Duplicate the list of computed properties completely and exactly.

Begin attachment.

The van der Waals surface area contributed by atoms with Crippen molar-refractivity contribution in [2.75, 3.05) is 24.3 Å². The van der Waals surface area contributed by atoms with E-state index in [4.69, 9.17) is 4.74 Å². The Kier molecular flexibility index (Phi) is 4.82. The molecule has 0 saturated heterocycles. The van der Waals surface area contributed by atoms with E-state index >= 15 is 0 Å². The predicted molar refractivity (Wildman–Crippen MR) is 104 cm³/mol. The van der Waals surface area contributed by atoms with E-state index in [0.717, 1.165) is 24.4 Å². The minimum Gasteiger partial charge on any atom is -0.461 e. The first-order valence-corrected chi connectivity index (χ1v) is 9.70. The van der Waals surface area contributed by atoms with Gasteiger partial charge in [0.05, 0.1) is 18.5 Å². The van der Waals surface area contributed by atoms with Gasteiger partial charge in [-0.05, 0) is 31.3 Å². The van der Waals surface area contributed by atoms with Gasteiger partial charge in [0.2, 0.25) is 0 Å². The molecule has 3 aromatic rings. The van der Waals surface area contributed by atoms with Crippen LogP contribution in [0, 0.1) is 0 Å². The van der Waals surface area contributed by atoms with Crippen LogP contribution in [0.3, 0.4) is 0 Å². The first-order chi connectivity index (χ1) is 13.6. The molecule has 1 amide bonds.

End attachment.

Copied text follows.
The van der Waals surface area contributed by atoms with Crippen molar-refractivity contribution in [2.75, 3.05) is 24.3 Å². The van der Waals surface area contributed by atoms with E-state index in [4.69, 9.17) is 4.74 Å². The Kier molecular flexibility index (Phi) is 4.82. The molecule has 0 saturated heterocycles. The van der Waals surface area contributed by atoms with E-state index >= 15 is 0 Å². The predicted molar refractivity (Wildman–Crippen MR) is 104 cm³/mol. The van der Waals surface area contributed by atoms with E-state index in [0.717, 1.165) is 24.4 Å². The minimum Gasteiger partial charge on any atom is -0.461 e. The first-order valence-corrected chi connectivity index (χ1v) is 9.70. The van der Waals surface area contributed by atoms with Gasteiger partial charge in [0.05, 0.1) is 18.5 Å². The van der Waals surface area contributed by atoms with Gasteiger partial charge in [-0.05, 0) is 31.3 Å². The van der Waals surface area contributed by atoms with Gasteiger partial charge in [0.2, 0.25) is 0 Å². The molecule has 3 aromatic rings. The van der Waals surface area contributed by atoms with Crippen LogP contribution in [0, 0.1) is 0 Å². The van der Waals surface area contributed by atoms with Crippen LogP contribution in [0.3, 0.4) is 0 Å². The first-order chi connectivity index (χ1) is 13.6. The molecule has 1 amide bonds.